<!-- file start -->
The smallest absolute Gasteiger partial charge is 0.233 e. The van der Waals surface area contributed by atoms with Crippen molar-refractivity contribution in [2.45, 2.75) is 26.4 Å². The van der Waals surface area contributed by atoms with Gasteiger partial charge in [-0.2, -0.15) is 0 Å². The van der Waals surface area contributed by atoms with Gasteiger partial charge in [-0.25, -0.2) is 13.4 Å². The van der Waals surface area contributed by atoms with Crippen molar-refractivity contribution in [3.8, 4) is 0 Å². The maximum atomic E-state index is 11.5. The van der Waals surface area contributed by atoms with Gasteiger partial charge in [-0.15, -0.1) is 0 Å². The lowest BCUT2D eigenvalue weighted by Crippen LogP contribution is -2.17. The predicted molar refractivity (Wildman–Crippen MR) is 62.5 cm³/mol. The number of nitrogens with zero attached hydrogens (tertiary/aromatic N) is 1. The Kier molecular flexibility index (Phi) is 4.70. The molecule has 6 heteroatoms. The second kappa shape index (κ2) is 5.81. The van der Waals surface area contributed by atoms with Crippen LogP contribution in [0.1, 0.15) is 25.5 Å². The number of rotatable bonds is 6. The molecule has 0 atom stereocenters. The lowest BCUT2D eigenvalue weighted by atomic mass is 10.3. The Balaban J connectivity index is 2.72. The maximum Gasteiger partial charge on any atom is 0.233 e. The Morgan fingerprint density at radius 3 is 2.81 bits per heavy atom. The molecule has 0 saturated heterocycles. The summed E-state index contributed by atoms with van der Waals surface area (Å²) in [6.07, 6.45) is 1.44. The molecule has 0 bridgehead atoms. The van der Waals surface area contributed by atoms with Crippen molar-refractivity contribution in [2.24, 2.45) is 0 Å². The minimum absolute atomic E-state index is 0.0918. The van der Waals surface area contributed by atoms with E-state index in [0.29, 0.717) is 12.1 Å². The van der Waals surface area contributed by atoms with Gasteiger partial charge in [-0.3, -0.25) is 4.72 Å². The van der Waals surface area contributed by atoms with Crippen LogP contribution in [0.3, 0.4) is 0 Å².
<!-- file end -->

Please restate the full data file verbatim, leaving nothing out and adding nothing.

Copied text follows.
The smallest absolute Gasteiger partial charge is 0.233 e. The van der Waals surface area contributed by atoms with Crippen molar-refractivity contribution in [2.45, 2.75) is 26.4 Å². The van der Waals surface area contributed by atoms with Gasteiger partial charge in [-0.2, -0.15) is 0 Å². The van der Waals surface area contributed by atoms with Gasteiger partial charge in [-0.25, -0.2) is 13.4 Å². The van der Waals surface area contributed by atoms with Crippen molar-refractivity contribution in [3.8, 4) is 0 Å². The maximum atomic E-state index is 11.5. The van der Waals surface area contributed by atoms with Gasteiger partial charge in [-0.15, -0.1) is 0 Å². The lowest BCUT2D eigenvalue weighted by Crippen LogP contribution is -2.17. The predicted molar refractivity (Wildman–Crippen MR) is 62.5 cm³/mol. The number of nitrogens with zero attached hydrogens (tertiary/aromatic N) is 1. The Kier molecular flexibility index (Phi) is 4.70. The molecule has 6 heteroatoms. The second kappa shape index (κ2) is 5.81. The van der Waals surface area contributed by atoms with Crippen LogP contribution in [0.1, 0.15) is 25.5 Å². The number of rotatable bonds is 6. The molecule has 0 atom stereocenters. The lowest BCUT2D eigenvalue weighted by atomic mass is 10.3. The Balaban J connectivity index is 2.72. The maximum Gasteiger partial charge on any atom is 0.233 e. The Morgan fingerprint density at radius 3 is 2.81 bits per heavy atom. The molecule has 0 saturated heterocycles. The summed E-state index contributed by atoms with van der Waals surface area (Å²) in [6.07, 6.45) is 1.44. The molecule has 0 bridgehead atoms. The van der Waals surface area contributed by atoms with Crippen molar-refractivity contribution in [2.24, 2.45) is 0 Å². The minimum absolute atomic E-state index is 0.0918. The van der Waals surface area contributed by atoms with E-state index in [0.29, 0.717) is 12.1 Å². The van der Waals surface area contributed by atoms with Gasteiger partial charge in [-0.3, -0.25) is 4.72 Å². The van der Waals surface area contributed by atoms with Crippen LogP contribution in [0.3, 0.4) is 0 Å².